A limited liability company (LLC) is a registered business structure formed under applicable state laws. It’s a separate legal entity with one or more business owners.

When operating as an LLC, the company becomes liable for debts or legal claims, not the individual business owner(s). That is not the case with a sole proprietorship.

Sole proprietorship vs. partnership

Sole proprietorships and partnerships are similar in a way that both are unincorporated operational structures. However, a partnership always assumes at least two business owners, when sole proprietorship is always a business of one.

Sole proprietorship vs. corporation

Corporations are registered business structures and are separate taxable entities. As such, income tax is reported much differently compared to sole proprietorships.

Public corporations are also owned by multiple shareholders, which is not an option for sole proprietorships. Likewise, the company formation process and day-to-day operations are very different for a sole proprietor vs. corporation shareholder.

The following chart from SBA.gov compares different business structures:

Small Business Administration (SBA) chart of different business structures
Small Business Administration (SBA) chart of different business structures. Source: SBA.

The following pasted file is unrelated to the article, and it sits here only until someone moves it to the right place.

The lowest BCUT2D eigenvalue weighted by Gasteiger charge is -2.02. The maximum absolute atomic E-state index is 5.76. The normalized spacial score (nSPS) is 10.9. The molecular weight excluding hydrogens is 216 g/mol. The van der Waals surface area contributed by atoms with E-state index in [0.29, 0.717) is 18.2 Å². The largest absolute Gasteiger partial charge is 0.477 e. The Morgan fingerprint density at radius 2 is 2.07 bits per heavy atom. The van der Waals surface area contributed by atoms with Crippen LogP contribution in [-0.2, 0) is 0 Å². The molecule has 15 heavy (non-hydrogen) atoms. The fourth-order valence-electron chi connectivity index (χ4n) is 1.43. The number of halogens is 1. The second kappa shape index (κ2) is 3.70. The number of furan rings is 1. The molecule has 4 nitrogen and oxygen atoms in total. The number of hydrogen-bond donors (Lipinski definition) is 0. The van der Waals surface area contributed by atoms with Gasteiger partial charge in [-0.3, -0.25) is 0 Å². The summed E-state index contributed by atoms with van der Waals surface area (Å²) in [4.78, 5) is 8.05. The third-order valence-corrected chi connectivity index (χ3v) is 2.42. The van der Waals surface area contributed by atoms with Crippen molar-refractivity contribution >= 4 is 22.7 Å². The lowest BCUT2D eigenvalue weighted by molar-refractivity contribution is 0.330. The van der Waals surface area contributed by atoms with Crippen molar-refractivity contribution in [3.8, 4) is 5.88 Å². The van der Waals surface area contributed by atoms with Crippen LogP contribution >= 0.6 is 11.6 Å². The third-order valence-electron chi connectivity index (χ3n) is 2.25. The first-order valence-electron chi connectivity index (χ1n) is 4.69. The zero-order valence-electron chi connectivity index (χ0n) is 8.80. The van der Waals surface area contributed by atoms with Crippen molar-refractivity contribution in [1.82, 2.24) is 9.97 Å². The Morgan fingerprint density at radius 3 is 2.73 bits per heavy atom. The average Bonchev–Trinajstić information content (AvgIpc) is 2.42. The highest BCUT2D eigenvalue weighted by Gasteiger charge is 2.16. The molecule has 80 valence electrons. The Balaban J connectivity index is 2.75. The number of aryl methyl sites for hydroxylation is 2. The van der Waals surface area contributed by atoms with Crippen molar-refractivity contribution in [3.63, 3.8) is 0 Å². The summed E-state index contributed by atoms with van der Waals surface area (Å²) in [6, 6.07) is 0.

Doing business as (DBA) vs. sole proprietorship

A sole proprietor may run their small business under a personal name. Alternatively, sole proprietors can apply for a trade name (fictitious name, assumed name) with the state authorities.

By filing a doing business as (DBA) form, you establish a link between your sole proprietorship and the operational name you use with customers. Essentially, a DBA helps you operate under a name different from your own.

Using a DBA trade name doesn’t create a separate legal entity for sole proprietorships.

Sole proprietor taxation

Sole proprietorships are not considered separate entities from the business owner (or sole proprietor) for income tax purposes. As such, the income and expenses of the small business are reported on the business owner’s personal income tax form.

The IRS Form Schedule C
The IRS Form Schedule C (beginning portion). Source: IRS.

You’ll need to download and fill in a Schedule C (Form 1040) to report your business’s financial activity. Then you’d receive a tax bill based on the income generated from all sources.

How to form a sole proprietorship?